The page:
The McGee’s shared a passion for travel and education, which they generously instilled in children and grandchildren through shared experiences with family. After his retirement, McGee and his beloved wife, Ruth, returned to Africa to teach journalism at the University of Nairobi in Kenya and later in South Africa, Zimbabwe, Namibia and Botswana. Because of his efforts in the development of a free press in Africa, he was chosen to be a poll-watcher in the 1994 election in which Nelson Mandela became President of S. Africa.

In Thailand, he continued his free-press development efforts through service on the Board of the Indochina Media Memorial Foundation and its development and distribution of a basic journalism textbook for students and working journalists throughout Southeast Asia.

The McGee’s shared a strong faith in God. They were devoted members of First Presbyterian Church in Charleston, WV. They established the McGee Foundation in Charleston, WV, in 1991, for philanthropic endeavors in the U.S., Africa and Asia, with a special emphasis on giving back to institutions in West Virginia like the Clay Center, WVU, and numerous other eleemosynary endeavors.

At Davidson, he served on both the Board of Directors and the Board of Visitors, which he chaired. The couple endowed a Visiting professorship in Writing and the Directorship of the Dean Rusk Program. McGee served as Vice-Chairman of the Charleston Area Medical Center, Vice-Chairman of the Clay Center, and Board of Directors of the United Bank.

A Rotarian, he was a member of the Huguenot Society of SC, the Cosmos Club, Edgewood Country Club, and numerous civic organizations. He received YMCA’s Spirit of the Valley Award for his lifetime of service to the people of the Kanawha Valley.

He is survived by two daughters from his first marriage to Ann Beverly Canby of Little Rock, AR., Beverly (Mrs. Archibald Hardy) of Saluda, NC, and Cathy (Mrs. W. deBerniere Mebane) of Greenville, SC, in addition to eight grandchildren: Perry Kinder Longno (Lance), Emory Kinder Wright (Jon), Will Mebane (Martha Corcoran), Harriet Mebane, John Mebane, Catharine Mebane Sturtevant (Drew), Jane Mebane Mobley, and Beverly Mebane Helms (Carter) and 14 great-grandchildren.

He is also survived by his cousin, counselor and best life-long friend, Joseph H. (Peter) McGee and his wife Patti, of Charleston, SC. He was predeceased by his wife, Ruth Bauknight McGee, who was survived by one son, Charles Smedley (Sue), and one granddaughter, Sara Jane Smedley.

A memorial celebration will be held at 1:30 p.m. on Sunday, July 2, at First Presbyterian Church, Charleston, WV. The family will receive friends beginning at 12:30 p.m. Visit our guestbook at www.legacy.com/obituaries/ charleston

Copyright, 2017, The Post and Courier. All Rights Reserved.

Jack Newton Behrman ’43

Dr. Jack N. Behrman was born March 5, 1922 in Waco, Texas, son of Marguerite and Mayes Behrman. Behrman was married over 70 years to the love of his life, Louise Sims (dec). Together, they shared an amazing life journey and created a loving, contributing family. Jack Behrman was father of four children: Doug, Gayle (dec.), Paul (dec.), and Andrea; grand-father of Kyle Jaster, Emma Jaster, Wyatt Jaster, Brett Behrman, Todd Behrman, Madi Bateman, and Callie Bateman Bradshaw, and great-grandfather of Ellis Pearson, Owen Bradshaw, and Nash Bradshaw. He passed away at 94 years of age on August 19, 2016 at Carol Woods Retirement Community in Chapel Hill, N.C.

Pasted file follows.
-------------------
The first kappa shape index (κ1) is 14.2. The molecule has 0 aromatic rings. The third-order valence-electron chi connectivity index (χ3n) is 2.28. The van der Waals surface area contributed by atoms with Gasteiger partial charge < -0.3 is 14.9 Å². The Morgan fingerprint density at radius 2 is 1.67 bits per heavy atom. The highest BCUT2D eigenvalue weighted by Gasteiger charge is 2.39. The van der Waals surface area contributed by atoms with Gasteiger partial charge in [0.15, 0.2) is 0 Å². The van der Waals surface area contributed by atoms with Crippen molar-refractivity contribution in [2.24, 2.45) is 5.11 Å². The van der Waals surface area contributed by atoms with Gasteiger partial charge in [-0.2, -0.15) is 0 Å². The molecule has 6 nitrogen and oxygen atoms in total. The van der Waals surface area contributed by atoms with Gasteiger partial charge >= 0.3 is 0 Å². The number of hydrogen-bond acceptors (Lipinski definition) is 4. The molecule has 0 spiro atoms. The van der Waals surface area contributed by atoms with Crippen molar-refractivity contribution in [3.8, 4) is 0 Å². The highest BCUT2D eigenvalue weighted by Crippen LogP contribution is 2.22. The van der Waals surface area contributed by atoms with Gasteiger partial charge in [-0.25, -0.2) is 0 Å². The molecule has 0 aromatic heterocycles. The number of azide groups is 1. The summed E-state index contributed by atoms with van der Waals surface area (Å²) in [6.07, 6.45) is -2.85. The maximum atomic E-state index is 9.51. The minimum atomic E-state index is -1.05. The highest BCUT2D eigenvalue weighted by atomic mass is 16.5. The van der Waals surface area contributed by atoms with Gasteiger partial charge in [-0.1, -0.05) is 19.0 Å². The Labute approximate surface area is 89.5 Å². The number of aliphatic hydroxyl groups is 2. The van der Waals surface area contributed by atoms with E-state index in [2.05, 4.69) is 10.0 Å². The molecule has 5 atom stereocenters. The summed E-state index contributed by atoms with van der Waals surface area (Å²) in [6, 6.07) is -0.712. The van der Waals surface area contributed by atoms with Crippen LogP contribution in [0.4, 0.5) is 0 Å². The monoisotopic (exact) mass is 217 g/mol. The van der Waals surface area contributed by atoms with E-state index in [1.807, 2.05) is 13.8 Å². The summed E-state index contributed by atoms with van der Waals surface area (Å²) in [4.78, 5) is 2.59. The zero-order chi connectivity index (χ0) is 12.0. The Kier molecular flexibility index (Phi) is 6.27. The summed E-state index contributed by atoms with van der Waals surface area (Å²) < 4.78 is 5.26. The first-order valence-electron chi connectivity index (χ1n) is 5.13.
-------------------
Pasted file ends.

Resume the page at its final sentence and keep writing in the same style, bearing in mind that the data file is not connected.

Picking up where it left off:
He was preceded in death by his siblings: Mayes, Paul, and Barbara.

Dr. Behrman served the UNC Business School over 27 years as Professor of International Business, Director of the MBA Program, Associate Dean of the Faculty, and Luther Hodges Distinguished Professor of Ethics.

After graduation from Davidson College in 1943 with Honors in Economics, he received an MA in Economics from UNC and an MA and PhD from Princeton; later an honorary LLD from Davidson. He taught at Davidson, Princeton, Washington and Lee, George Washington, and the University of Delaware.

Prior to joining UNC, he served as Assistant Secretary for Domestic and International Business in the U.S. Department of Commerce under Secretary Luther Hodges in the Kennedy and Johnson Administrations; his portfolio included international trade and investment policies and programs and preparation for wartime mobilization of the economy.

After returning to academia in 1964, he continued as an advisor to the Departments of State, Commerce, and Treasury, the National Academy of Science, and National Academy of Engineering — and in New York to the United Nations, Committee for Economic Development, American Management Association, Council on Foreign Relations, Council of the Americas, and the Fund for Multinational Management Education.

He was a pioneer in the fields of comparative management, foreign licensing of technology, international business and government relations, and the role of multinational enterprises – subjects on which he published over 40 books and monographs and more than 150 professional articles, including two books on the role of ethics in business and the professions. While in the government, he initiated and helped form the International Executive Service Corps, which provided volunteers from among retired executives to advise private enterprises in developing countries.

In 1990, he initiated the formation of the MBA Enterprise Corps, supported by the U.S. Agency for International Development and private corporations and foundations; it sent volunteers from MBA Programs of a Consortium of the top 50 graduate business schools to formerly state-owned enterprises in Central Europe, Southeast Asia, Central Asia, Latin America, and Africa for tours of a year or more. He remained its Chairman and CEO for 15 years.